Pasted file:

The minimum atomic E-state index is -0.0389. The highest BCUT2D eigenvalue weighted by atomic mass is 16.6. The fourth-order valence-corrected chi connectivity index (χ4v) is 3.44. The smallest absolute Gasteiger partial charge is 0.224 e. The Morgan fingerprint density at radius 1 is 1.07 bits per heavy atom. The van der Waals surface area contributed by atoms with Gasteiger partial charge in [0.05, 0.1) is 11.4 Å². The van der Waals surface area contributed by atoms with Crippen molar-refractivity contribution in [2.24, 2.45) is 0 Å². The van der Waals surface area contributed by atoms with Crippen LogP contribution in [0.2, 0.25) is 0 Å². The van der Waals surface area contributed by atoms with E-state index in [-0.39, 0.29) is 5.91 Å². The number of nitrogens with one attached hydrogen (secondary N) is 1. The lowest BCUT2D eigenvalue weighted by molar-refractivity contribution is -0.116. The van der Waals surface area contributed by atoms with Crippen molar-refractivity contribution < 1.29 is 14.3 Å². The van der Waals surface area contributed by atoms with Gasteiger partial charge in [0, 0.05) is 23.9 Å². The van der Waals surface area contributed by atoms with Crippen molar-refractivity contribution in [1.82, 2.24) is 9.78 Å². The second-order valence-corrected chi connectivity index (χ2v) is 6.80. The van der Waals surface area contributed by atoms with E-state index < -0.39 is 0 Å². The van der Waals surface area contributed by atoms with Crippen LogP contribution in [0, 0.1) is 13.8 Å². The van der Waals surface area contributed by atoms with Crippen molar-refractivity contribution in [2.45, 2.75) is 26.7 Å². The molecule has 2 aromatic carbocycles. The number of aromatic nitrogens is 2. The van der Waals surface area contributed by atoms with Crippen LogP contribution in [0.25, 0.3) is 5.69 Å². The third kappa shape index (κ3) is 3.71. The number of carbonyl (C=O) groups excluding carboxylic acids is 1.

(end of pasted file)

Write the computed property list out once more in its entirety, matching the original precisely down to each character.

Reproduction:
The minimum atomic E-state index is -0.0389. The highest BCUT2D eigenvalue weighted by atomic mass is 16.6. The fourth-order valence-corrected chi connectivity index (χ4v) is 3.44. The smallest absolute Gasteiger partial charge is 0.224 e. The Morgan fingerprint density at radius 1 is 1.07 bits per heavy atom. The van der Waals surface area contributed by atoms with Gasteiger partial charge in [0.05, 0.1) is 11.4 Å². The van der Waals surface area contributed by atoms with Crippen molar-refractivity contribution in [2.24, 2.45) is 0 Å². The van der Waals surface area contributed by atoms with Crippen LogP contribution in [0.2, 0.25) is 0 Å². The van der Waals surface area contributed by atoms with E-state index in [-0.39, 0.29) is 5.91 Å². The number of nitrogens with one attached hydrogen (secondary N) is 1. The lowest BCUT2D eigenvalue weighted by molar-refractivity contribution is -0.116. The van der Waals surface area contributed by atoms with Crippen molar-refractivity contribution < 1.29 is 14.3 Å². The van der Waals surface area contributed by atoms with Gasteiger partial charge in [0, 0.05) is 23.9 Å². The van der Waals surface area contributed by atoms with Crippen molar-refractivity contribution in [1.82, 2.24) is 9.78 Å². The second-order valence-corrected chi connectivity index (χ2v) is 6.80. The van der Waals surface area contributed by atoms with E-state index < -0.39 is 0 Å². The van der Waals surface area contributed by atoms with Crippen LogP contribution in [0, 0.1) is 13.8 Å². The van der Waals surface area contributed by atoms with Crippen molar-refractivity contribution in [2.45, 2.75) is 26.7 Å². The molecule has 2 aromatic carbocycles. The number of aromatic nitrogens is 2. The van der Waals surface area contributed by atoms with Crippen LogP contribution in [0.25, 0.3) is 5.69 Å². The third kappa shape index (κ3) is 3.71. The number of carbonyl (C=O) groups excluding carboxylic acids is 1.